Russia took a step toward tightening up its gambling laws this week as the Duma approved the first reading of a gambling bill proposed by President Vladimir Putin that will create four special gambling zones and ban the industry everywhere else.
If the bill passes unchanged by the end of the year, it would lead to the elimination of casinos and other gambling establishments in Russia's cities. The only gambling establishments that will be allowed will be in four special zones located in unpopulated regions. There will be two in European Russia, one in Siberia and one in the Far East.
The first zone will be created in July 2007 and the full bill would take affect by 2009, banning all gambling outside of the four zones, according to Alexander Kosopkin, Putin's representative who presented the bill to the Duma.
Gambling establishments that are currently licensed and operating in cities will have a certain amount of time to close down or relocate, depending on the size of the establishment. Large casinos will have until 2009 to comply, while slot machine halls smaller than 100 square meters, casinos smaller than 800 square meters, and gambling businesses with net assets below 600 million rubles will be shut down by July 2007.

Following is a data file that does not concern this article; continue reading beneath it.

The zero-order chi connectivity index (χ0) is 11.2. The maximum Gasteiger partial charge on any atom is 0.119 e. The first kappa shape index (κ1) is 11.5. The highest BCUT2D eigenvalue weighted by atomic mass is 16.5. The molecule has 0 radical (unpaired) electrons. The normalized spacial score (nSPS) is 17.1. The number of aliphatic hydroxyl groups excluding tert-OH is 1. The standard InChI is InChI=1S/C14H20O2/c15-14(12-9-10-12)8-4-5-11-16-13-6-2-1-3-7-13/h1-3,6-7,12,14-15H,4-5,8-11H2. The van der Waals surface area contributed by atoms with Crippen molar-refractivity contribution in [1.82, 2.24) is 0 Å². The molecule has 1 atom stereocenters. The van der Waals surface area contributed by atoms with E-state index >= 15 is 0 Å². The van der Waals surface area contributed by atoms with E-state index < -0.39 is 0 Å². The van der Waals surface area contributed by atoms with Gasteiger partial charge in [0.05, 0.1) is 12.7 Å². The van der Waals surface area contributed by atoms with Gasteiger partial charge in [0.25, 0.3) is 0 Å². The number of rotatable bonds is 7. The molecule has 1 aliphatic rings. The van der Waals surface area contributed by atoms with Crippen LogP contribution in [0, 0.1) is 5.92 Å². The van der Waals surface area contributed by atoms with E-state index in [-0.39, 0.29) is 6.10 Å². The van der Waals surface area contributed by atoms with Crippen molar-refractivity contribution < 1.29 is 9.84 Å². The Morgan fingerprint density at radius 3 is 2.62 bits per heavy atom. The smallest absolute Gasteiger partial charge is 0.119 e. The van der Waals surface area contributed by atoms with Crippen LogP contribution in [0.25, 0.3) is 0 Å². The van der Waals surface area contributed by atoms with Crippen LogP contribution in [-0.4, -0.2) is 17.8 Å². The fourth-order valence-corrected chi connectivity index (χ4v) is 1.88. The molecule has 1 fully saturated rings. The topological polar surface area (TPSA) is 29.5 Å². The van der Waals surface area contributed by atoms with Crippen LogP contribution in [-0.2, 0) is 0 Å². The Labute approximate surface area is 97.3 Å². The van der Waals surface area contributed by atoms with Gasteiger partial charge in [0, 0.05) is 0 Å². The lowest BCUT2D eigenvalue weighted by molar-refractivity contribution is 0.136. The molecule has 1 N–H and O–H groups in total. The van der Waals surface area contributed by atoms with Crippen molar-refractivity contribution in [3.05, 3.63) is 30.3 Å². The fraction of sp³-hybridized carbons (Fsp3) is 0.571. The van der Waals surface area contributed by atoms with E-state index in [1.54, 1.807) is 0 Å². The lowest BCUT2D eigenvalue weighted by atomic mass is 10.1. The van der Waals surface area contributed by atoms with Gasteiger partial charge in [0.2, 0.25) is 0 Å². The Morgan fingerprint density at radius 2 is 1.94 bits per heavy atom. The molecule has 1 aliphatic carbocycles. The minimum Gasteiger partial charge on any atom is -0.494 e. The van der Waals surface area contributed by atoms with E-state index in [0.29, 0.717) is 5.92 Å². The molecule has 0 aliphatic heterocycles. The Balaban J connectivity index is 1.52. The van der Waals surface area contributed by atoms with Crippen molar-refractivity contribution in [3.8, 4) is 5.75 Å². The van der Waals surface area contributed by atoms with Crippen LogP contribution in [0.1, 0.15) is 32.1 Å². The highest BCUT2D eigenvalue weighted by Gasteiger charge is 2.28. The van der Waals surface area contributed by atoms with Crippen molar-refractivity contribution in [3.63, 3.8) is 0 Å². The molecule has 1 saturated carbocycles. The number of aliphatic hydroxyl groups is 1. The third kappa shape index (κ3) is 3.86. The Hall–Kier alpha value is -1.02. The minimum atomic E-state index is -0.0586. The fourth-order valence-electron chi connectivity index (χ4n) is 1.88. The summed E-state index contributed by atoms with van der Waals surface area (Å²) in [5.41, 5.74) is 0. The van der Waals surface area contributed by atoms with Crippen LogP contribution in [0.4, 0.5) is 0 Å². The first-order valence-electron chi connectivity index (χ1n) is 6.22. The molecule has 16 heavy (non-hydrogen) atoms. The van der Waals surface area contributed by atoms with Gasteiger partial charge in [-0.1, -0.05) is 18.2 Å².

Casinos that make the move to a gambling zone will be granted five-year licenses for operation. The bill will also establish a minimum gambling age of 18.
The bill is facing some criticism in the nation because it lacks specifics such as where exactly the zones will be as well as how they will be set up. There are doubts as to whether the zones could be set up and gambling businesses reestablished in them in the time frame given in the bill. Other criticisms stem from the bill prohibiting betting on friendly card games in private homes and for restrictions on online gambling.
Many people believe the bill will undergo quite a few changes for those reasons before it will be fully passed into law. One change being suggested is to push back the deadline for businesses to move to the new zones to 2011 rather than 2009, which would give them more time to create the proper infrastructure in the zones and attract people to them.
In Moscow alone, which doesn't plan to apply to become a gambling zone, more than 500 gambling businesses will have to shut down or move. The Association for the Development of the Gaming Business has predicted the entire gambling industry could shrink by at least 70 per cent by July 2007 with the implementation of the bill.